NOAA, UAH, and partners kick off tornado study

Photo

U.S. Rep. Robert Aderholt speaks at the opening of the Verification of the Origins of Rotation in Tornadoes EXperiment-Southeast (VORTEX-SE) in UAH’s SWIRLL facility.

Michael Mercier | UAH

Tornadoes are the target as researchers spend the next two months in northern Alabama collecting data as part of the Verification of the Origins of Rotation in Tornadoes EXperiment-Southeast, a research project coordinated by NOAA's National Severe Storms Laboratory.

The goal is to understand how environmental factors in the southeastern United States affect the formation, intensity, structure, and path of tornadoes, as well as determine the best methods for communicating forecast uncertainty to the public.

The VORTEX-SE field study, set to run March 1 through April 30, will involve 40 physical and social science researchers from 20 research entities, many located in the Southeast. They will deploy approximately 13 vehicles, three mobile radars and one fixed radar from their operations base at the University of Alabama in Huntsville (UAH). During previous VORTEX field campaigns, researchers roamed the Great Plains, taking the instruments to the storms. This time, some of the instruments are stationary, and the domain is much smaller. As a result, the researchers expect to operate during four to five periods of several days each as the storms come to them.

The number of killer tornadoes in the southeastern U.S. is disproportionately large when compared to the overall number of tornadoes throughout the country. Researchers believe this is caused by a series of physical and sociological factors, including tornadoes at night, in rugged terrain, as well as tornadoes occurring before the perceived peak of "tornado season," during a time of year when storms typically move quickly. Other variables include the lack of visibility, inadequate shelter, and larger population density that increases the vulnerability of residents in this area.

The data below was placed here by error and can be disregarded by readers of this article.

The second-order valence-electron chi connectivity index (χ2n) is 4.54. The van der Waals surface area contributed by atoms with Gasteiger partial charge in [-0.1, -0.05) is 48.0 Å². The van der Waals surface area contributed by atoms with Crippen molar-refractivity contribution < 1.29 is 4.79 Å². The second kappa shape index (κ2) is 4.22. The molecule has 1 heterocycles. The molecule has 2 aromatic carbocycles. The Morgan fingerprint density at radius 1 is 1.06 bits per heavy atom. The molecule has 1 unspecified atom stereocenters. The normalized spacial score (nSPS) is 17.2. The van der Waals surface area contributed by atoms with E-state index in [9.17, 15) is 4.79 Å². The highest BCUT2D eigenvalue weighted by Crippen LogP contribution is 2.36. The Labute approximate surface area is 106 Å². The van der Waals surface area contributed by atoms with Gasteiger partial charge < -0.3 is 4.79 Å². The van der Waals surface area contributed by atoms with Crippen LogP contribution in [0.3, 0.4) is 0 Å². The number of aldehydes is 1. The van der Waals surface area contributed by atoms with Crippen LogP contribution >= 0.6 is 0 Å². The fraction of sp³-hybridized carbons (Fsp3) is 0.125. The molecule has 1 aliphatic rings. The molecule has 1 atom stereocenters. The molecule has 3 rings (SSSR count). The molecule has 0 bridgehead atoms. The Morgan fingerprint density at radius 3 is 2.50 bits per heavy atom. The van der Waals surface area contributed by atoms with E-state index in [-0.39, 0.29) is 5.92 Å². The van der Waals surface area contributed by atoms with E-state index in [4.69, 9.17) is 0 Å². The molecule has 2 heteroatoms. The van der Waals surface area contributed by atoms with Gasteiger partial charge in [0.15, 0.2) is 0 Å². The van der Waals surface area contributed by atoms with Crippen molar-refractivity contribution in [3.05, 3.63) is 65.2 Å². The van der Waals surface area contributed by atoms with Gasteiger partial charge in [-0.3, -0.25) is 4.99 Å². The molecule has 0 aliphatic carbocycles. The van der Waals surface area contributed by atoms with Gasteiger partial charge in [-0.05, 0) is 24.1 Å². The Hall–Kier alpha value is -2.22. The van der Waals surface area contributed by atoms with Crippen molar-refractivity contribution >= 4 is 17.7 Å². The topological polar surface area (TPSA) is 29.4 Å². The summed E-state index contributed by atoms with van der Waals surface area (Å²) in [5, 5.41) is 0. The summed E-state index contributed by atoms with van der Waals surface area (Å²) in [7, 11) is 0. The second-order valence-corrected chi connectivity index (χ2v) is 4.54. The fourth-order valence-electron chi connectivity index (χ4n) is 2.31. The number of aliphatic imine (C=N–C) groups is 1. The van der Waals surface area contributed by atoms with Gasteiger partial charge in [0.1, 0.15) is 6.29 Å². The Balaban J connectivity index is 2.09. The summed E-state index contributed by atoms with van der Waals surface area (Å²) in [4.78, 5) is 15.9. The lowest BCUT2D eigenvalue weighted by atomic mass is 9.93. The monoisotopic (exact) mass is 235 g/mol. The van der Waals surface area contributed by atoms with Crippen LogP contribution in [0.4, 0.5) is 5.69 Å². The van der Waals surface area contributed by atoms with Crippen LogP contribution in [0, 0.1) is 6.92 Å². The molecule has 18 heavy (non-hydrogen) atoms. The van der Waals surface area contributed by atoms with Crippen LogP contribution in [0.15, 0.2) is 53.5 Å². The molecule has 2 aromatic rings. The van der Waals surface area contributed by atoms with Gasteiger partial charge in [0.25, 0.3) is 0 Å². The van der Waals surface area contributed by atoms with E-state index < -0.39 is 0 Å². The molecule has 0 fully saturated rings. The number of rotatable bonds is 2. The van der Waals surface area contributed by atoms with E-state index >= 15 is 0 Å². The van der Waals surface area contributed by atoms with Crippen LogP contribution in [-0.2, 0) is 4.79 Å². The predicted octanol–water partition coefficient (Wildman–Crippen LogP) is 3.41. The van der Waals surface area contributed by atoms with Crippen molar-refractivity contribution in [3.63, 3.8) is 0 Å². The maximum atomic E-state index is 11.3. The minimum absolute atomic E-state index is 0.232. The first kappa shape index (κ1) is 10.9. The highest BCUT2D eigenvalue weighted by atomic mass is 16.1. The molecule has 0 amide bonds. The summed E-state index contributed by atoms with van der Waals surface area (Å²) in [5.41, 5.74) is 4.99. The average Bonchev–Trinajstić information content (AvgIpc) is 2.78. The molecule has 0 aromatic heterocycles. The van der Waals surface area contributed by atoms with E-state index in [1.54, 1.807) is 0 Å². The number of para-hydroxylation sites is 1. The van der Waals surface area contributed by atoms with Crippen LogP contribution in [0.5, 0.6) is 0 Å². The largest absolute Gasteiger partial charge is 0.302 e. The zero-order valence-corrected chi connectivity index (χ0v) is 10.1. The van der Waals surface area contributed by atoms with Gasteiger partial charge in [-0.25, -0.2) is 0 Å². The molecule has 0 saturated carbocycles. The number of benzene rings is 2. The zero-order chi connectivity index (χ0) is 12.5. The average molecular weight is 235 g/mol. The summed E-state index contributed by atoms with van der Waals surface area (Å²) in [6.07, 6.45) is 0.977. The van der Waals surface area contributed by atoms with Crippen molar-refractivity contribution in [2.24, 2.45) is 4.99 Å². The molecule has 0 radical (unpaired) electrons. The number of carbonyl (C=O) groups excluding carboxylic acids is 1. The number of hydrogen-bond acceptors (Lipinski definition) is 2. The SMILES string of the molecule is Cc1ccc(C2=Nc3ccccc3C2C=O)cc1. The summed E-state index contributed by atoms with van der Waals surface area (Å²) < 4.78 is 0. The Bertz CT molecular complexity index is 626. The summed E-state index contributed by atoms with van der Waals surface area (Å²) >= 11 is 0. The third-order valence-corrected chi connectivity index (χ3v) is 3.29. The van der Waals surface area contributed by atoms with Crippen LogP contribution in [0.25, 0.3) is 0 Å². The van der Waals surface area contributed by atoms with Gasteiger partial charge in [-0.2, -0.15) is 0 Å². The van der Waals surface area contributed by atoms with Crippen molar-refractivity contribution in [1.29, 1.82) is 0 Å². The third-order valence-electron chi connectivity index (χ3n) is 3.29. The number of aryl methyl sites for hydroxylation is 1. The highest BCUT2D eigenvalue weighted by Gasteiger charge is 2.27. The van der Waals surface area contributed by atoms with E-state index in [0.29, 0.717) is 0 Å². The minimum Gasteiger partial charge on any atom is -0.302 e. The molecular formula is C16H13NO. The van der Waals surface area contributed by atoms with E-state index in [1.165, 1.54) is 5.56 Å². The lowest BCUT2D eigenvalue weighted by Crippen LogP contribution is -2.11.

"In many ways, VORTEX-SE represents a new approach to tornado research in general," said Erik Rasmussen, VORTEX-SE project manager and research scientist for the University of Oklahoma's Cooperative Institute for Mesoscale Meteorological Studies working at the NOAA National Severe Storms Laboratory. "This is the first field observing campaign in the Southeast U.S. to begin to understand how the atmosphere can become locally favorable for tornadoes and how these changes can be better anticipated in the tornado forecast process."

VORTEX-SE activities are being supported by a special Congressional allocation of more than $5 million to NOAA made in 2015. A similar allocation made this year will support additional activities in the spring of 2017.

Researchers from the following organizations are participating in VORTEX-SE:

  • NOAA Air Resources Laboratory
  • NOAA Atlantic Oceanographic and Meteorological Laboratory
  • NOAA Earth System Research Laboratory
  • NOAA National Environmental Satellite, Data, and Information Service
  • NOAA National Severe Storms Laboratory
  • NOAA National Weather Service
  • University of Oklahoma Cooperative Institute for Mesoscale Meteorological Studies
  • Colorado State University
  • Mississippi State University
  • NASA
  • National Center for Atmospheric Research
  • National Science Foundation
  • North Carolina State University
  • Purdue University
  • Texas Tech University
  • University of Alabama at Birmingham
  • University of Alabama in Huntsville
  • University of Georgia
  • University of Illinois Urbana-Champaign
  • University of Louisiana at Monroe
  • University of Maryland
  • University of Massachusetts
  • University of North Carolina at Asheville
  • University of Oklahoma
  • University of Tennessee

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